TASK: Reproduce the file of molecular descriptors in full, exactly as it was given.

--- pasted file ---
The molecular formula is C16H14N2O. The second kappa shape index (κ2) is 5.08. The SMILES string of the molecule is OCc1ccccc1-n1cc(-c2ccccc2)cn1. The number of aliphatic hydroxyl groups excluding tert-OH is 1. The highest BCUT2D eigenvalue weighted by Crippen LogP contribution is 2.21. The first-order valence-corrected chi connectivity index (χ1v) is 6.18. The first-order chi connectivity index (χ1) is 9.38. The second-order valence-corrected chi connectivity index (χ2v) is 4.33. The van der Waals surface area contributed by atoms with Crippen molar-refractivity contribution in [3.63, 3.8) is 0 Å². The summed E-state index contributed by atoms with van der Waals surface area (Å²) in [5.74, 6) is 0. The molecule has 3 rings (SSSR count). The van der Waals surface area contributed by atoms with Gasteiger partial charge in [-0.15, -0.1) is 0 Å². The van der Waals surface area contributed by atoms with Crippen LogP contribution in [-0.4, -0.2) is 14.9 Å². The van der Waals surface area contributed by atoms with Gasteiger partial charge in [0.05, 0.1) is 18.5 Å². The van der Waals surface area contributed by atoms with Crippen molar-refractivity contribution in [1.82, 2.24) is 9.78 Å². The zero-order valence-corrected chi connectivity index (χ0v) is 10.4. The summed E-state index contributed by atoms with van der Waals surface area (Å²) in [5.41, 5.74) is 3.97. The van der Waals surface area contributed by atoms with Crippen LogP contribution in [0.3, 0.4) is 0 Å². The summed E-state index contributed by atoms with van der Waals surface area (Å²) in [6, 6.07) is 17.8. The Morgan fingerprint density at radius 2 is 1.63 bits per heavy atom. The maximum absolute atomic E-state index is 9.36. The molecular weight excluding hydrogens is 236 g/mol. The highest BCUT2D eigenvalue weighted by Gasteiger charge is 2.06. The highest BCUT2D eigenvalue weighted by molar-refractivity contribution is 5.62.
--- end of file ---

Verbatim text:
The molecular formula is C16H14N2O. The second kappa shape index (κ2) is 5.08. The SMILES string of the molecule is OCc1ccccc1-n1cc(-c2ccccc2)cn1. The number of aliphatic hydroxyl groups excluding tert-OH is 1. The highest BCUT2D eigenvalue weighted by Crippen LogP contribution is 2.21. The first-order valence-corrected chi connectivity index (χ1v) is 6.18. The first-order chi connectivity index (χ1) is 9.38. The second-order valence-corrected chi connectivity index (χ2v) is 4.33. The van der Waals surface area contributed by atoms with Crippen molar-refractivity contribution in [3.63, 3.8) is 0 Å². The summed E-state index contributed by atoms with van der Waals surface area (Å²) in [5.74, 6) is 0. The molecule has 3 rings (SSSR count). The van der Waals surface area contributed by atoms with Gasteiger partial charge in [-0.15, -0.1) is 0 Å². The van der Waals surface area contributed by atoms with Crippen LogP contribution in [-0.4, -0.2) is 14.9 Å². The van der Waals surface area contributed by atoms with Gasteiger partial charge in [0.05, 0.1) is 18.5 Å². The van der Waals surface area contributed by atoms with Crippen molar-refractivity contribution in [1.82, 2.24) is 9.78 Å². The zero-order valence-corrected chi connectivity index (χ0v) is 10.4. The summed E-state index contributed by atoms with van der Waals surface area (Å²) in [5.41, 5.74) is 3.97. The van der Waals surface area contributed by atoms with Crippen LogP contribution in [0.3, 0.4) is 0 Å². The summed E-state index contributed by atoms with van der Waals surface area (Å²) in [6, 6.07) is 17.8. The Morgan fingerprint density at radius 2 is 1.63 bits per heavy atom. The maximum absolute atomic E-state index is 9.36. The molecular weight excluding hydrogens is 236 g/mol. The highest BCUT2D eigenvalue weighted by Gasteiger charge is 2.06. The highest BCUT2D eigenvalue weighted by molar-refractivity contribution is 5.62.